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New generation, same grit

2 months ago
David Surdam
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Today’s college students appear much less enamored with “big business as usual” than their immediate predecessors. Students today are faced with a job market requiring nimbleness, as large corporations no long offer lifetime employment that Americans of the past experienced.

Perhaps because their interests are no longer as aligned with large corporations, today’s students appear more critical of such business entities’ intimacy with politicians. Bernie Sanders always struck me as a bizarre pied piper for today’s youth; aside from the promise of “free stuff,” I think his message of repudiating Wall Street's power (a power that is likely an exaggeration to some degree) resonated more with young people than older people. Certainly candidates Clinton and Trump’s profound ties to big business raised hackles among younger people.

From a business ethics aspect, crony capitalism raises troubling issues. Should corporations influence powerful legislators to enact legislation that is strictly favorable to corporations’ interests, and the public be darned? If today’s youth push back against such an ethical quandary, these efforts are probably an advance over previous generations.

Today’s young people’s fascination with “socialism” may be a result of poor understanding of history, although Venezuela’s sad experiment with socialism is not yet even history. Young people may be mixing the desire for everyone to share America’s gigantic economic pie with the practical difficulties in implementing such egalitarianism. The fascination with socialism is not novel; the Baby Boomers flirted with socialism (among other “isms”) during the 1960s. Boomers also denigrated “working for the man” back in the 1960s; the “man” was typically some business executive.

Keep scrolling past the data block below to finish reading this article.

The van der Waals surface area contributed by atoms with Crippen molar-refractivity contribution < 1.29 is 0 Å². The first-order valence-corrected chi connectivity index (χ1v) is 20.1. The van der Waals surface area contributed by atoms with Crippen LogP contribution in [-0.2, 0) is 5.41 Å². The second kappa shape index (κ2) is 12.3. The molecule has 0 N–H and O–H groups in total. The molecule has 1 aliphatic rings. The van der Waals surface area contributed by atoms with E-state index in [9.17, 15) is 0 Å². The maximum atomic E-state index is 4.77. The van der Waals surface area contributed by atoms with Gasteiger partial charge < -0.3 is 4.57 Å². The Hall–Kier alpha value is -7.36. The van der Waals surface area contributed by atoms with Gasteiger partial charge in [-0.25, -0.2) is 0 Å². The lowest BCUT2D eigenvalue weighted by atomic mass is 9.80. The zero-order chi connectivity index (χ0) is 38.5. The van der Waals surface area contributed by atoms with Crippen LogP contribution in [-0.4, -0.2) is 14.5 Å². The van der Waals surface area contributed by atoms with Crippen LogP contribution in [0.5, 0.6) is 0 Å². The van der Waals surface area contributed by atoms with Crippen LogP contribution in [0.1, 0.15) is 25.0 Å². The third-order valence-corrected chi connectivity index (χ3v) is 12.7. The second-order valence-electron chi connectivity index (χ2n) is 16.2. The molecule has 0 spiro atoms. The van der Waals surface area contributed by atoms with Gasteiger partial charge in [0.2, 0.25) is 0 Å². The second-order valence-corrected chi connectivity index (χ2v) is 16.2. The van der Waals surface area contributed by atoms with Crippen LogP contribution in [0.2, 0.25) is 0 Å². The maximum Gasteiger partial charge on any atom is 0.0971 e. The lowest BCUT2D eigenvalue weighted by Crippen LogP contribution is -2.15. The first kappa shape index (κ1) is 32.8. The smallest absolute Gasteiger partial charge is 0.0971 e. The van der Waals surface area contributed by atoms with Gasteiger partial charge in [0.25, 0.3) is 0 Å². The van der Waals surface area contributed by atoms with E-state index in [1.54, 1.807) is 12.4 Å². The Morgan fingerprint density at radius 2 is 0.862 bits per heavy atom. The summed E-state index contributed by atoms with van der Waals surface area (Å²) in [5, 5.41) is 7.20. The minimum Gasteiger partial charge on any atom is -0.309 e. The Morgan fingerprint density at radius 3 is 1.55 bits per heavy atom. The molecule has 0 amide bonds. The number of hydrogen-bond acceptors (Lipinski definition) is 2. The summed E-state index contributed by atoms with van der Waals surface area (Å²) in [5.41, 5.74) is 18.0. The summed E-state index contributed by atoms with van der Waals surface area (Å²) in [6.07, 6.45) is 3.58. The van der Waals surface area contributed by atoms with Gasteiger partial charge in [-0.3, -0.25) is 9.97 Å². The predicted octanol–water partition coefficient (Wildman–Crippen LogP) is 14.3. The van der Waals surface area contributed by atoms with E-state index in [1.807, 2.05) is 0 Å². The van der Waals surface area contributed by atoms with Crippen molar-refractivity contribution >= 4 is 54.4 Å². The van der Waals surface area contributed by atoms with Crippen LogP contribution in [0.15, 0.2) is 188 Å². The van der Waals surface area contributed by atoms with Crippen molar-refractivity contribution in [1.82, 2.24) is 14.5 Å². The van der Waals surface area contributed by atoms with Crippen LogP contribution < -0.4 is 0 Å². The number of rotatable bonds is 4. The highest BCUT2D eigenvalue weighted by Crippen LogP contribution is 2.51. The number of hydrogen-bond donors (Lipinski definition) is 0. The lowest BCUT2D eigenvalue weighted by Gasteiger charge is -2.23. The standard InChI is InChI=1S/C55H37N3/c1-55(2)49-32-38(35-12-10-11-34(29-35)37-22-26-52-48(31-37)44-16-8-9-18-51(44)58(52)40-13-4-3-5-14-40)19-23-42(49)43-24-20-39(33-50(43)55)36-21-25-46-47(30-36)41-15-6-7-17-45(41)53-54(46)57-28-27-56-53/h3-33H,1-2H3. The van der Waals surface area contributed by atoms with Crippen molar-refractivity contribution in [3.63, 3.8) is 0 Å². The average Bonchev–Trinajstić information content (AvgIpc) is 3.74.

Young people may not recognize a couple of the benefits of large corporations. First, business in America, including agribusiness, for all of its faults, has created a cornucopia of goods. Food consumes a small proportion of the average modern family’s budget as compared with American families of 1900. Of course, “average” masks a range of outcomes. Families with very low incomes or very many mouths to feed may find that they need to devote a much larger share of their income to food and other basics, whereas a family of two professionals devote an almost trivial proportion of their budget to food. To be sure, agribusiness has some drawbacks (almost every human endeavor does), but it has helped provide America with a huge economic pie to divide into slices.

Second, the forcible redistribution of resources can create unintended and adverse consequences. Americans are notorious for resisting authority—a proud legacy for which today’s youth can be grateful to previous generations. Persuading billionaires to voluntarily fund programs to help the poor would seem a more civil approach than trying to expropriate their wealth. On the other hand, many people believe that individuals have a right to food, shelter, health care and other items. People holding such beliefs may pay scant attention to the ethical implications of forced redistribution, and, in fact, may not be troubled by such.

If stated as a “right to keep what you earn,” then the producers who earned their wealth by providing goods and services that consumers desired should have the right to disburse the wealth in the manner they see fit. This would complement a “stewardship” approach to wealth. Business ethicists of the past often emphasized stewardship.